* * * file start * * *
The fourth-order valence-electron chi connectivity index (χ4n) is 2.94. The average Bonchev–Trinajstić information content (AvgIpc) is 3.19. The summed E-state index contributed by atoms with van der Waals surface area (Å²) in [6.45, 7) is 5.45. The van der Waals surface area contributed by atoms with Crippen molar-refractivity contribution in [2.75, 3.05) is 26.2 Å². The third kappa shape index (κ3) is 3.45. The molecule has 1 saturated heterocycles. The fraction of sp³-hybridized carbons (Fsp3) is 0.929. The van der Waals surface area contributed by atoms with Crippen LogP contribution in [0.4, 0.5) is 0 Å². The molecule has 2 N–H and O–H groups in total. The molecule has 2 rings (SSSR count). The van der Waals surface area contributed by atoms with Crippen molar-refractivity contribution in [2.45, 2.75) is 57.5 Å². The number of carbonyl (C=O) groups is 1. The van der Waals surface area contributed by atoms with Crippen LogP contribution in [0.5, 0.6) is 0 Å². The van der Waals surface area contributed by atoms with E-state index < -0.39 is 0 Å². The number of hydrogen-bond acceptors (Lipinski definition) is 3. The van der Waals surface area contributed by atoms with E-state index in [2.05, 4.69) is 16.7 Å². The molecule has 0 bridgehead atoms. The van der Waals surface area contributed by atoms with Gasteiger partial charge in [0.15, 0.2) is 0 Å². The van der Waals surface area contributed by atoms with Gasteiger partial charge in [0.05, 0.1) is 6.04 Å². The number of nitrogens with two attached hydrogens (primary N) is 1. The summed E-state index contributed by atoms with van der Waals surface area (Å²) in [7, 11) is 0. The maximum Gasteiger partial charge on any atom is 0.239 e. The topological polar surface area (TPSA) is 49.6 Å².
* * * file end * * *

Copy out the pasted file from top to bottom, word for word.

The fourth-order valence-electron chi connectivity index (χ4n) is 2.94. The average Bonchev–Trinajstić information content (AvgIpc) is 3.19. The summed E-state index contributed by atoms with van der Waals surface area (Å²) in [6.45, 7) is 5.45. The van der Waals surface area contributed by atoms with Crippen molar-refractivity contribution in [2.75, 3.05) is 26.2 Å². The third kappa shape index (κ3) is 3.45. The molecule has 1 saturated heterocycles. The fraction of sp³-hybridized carbons (Fsp3) is 0.929. The van der Waals surface area contributed by atoms with Crippen LogP contribution in [0.4, 0.5) is 0 Å². The molecule has 2 N–H and O–H groups in total. The molecule has 2 rings (SSSR count). The van der Waals surface area contributed by atoms with Crippen molar-refractivity contribution in [2.45, 2.75) is 57.5 Å². The number of carbonyl (C=O) groups is 1. The van der Waals surface area contributed by atoms with Crippen LogP contribution in [0.5, 0.6) is 0 Å². The van der Waals surface area contributed by atoms with E-state index < -0.39 is 0 Å². The number of hydrogen-bond acceptors (Lipinski definition) is 3. The van der Waals surface area contributed by atoms with E-state index in [2.05, 4.69) is 16.7 Å². The molecule has 0 bridgehead atoms. The van der Waals surface area contributed by atoms with Gasteiger partial charge in [0.15, 0.2) is 0 Å². The van der Waals surface area contributed by atoms with Gasteiger partial charge in [0.05, 0.1) is 6.04 Å². The number of nitrogens with two attached hydrogens (primary N) is 1. The summed E-state index contributed by atoms with van der Waals surface area (Å²) in [7, 11) is 0. The maximum Gasteiger partial charge on any atom is 0.239 e. The topological polar surface area (TPSA) is 49.6 Å².